Submitted by gc on Mon, 02/18/2013 - 09:50
Here are some salient points in the issue of business method patents that should interest a potential applicant or a keen observer.
- 1. A trade secret does offer competitive edge to a company, but when someone stumbles on the trade secret, the exclusivity is lost forever. Only a patent can ensure exclusivity and more importantly, legal protection in case of infringement, and will come handy when someone independently or otherwise ‘reinvents the wheel'.
- 2. The novelty of a business method needs to be demonstrated in one or more aspects when compared to prior art, which consists of known technology or extant expertise available in the public domain including relevant published writing, earlier filed patent applications, and even public use of the method more than a year before filing of application. Also, all such prior art need not be related to the Internet.
- The criterion of non-obviousness is quite subjective, and this is where the services of specially trained patent examiners become necessary. In the light of prior art, when seen by persons of ordinary skill, are results from the new method obvious consequences or effects? If they are not, then the method passes the test of non-obviousness. For example, US Patent No 5,206,803 was granted to an economist for a novel and subtle way to avoid taxes by use of credit cards to borrow money from a 401(k) fund.
- The pendency period can be as long as three years from date of filing of patent application to actual issue of patent number. During this period, it is not possible to prevent a competitor from developing and using the method.
- For business method patents in particular which are software and Internet related, the efficacy of a single country's grant of patent is not seen as an effective or complete protection. For example, it is possible to launch a site on the World Wide Web from a place outside the US , and therein employ a US-patented method and still escape liability of infringement. In other words, how can one country impose its patent laws on another, unless this is done through a mutually acceptable patent cooperation solution?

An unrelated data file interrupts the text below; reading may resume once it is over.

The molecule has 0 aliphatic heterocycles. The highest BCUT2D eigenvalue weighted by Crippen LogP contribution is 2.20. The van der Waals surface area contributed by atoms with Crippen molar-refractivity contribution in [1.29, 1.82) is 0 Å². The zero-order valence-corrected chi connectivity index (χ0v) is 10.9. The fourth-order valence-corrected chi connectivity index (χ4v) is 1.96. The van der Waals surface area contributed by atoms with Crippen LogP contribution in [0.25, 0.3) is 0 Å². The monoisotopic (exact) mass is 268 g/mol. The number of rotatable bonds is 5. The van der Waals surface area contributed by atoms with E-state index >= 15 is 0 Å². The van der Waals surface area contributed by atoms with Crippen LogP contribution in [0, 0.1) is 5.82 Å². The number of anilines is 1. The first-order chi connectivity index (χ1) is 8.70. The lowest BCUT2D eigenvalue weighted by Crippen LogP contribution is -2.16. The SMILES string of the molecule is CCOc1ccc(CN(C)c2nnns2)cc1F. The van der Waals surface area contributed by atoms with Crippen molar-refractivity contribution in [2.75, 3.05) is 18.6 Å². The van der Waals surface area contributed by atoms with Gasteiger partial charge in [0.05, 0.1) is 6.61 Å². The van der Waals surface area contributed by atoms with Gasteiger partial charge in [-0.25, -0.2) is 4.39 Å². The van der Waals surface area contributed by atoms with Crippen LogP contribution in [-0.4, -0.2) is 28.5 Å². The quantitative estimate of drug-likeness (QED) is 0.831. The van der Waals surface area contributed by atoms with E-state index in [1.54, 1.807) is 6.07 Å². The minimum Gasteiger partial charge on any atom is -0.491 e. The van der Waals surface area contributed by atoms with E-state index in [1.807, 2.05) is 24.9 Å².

- A few critics argue that a 17- or 20- year period of patent validity, if at all, is irrelevant. Here are the bases for this view. [Under WTO's (World Trade Organization) TRIPs (Trade-Related Aspects of Industrial Property Rights) agreement, though, all utility patents enjoy a 20-year exclusivity. In that case, creation of a new type (other than utility, design and plant types) with shorter patent period is one possible way out.]
- The Internet technology is so vibrant that it sees innovations and newer paradigms, in much shorter time than other technology whose evolution and incubation is nowhere near this pace.
- Hardware and software become dated much more quickly.
- With continuous or periodic revision of source codes, newer software versions or complete makeovers enter the market even as earlier versions continue to serve the purpose.
- In the US , business methods are all implemented by software, and so the controversies cropping up in the wider and more encompassing software patent discussion are equally applicable.
References Law at Harvard.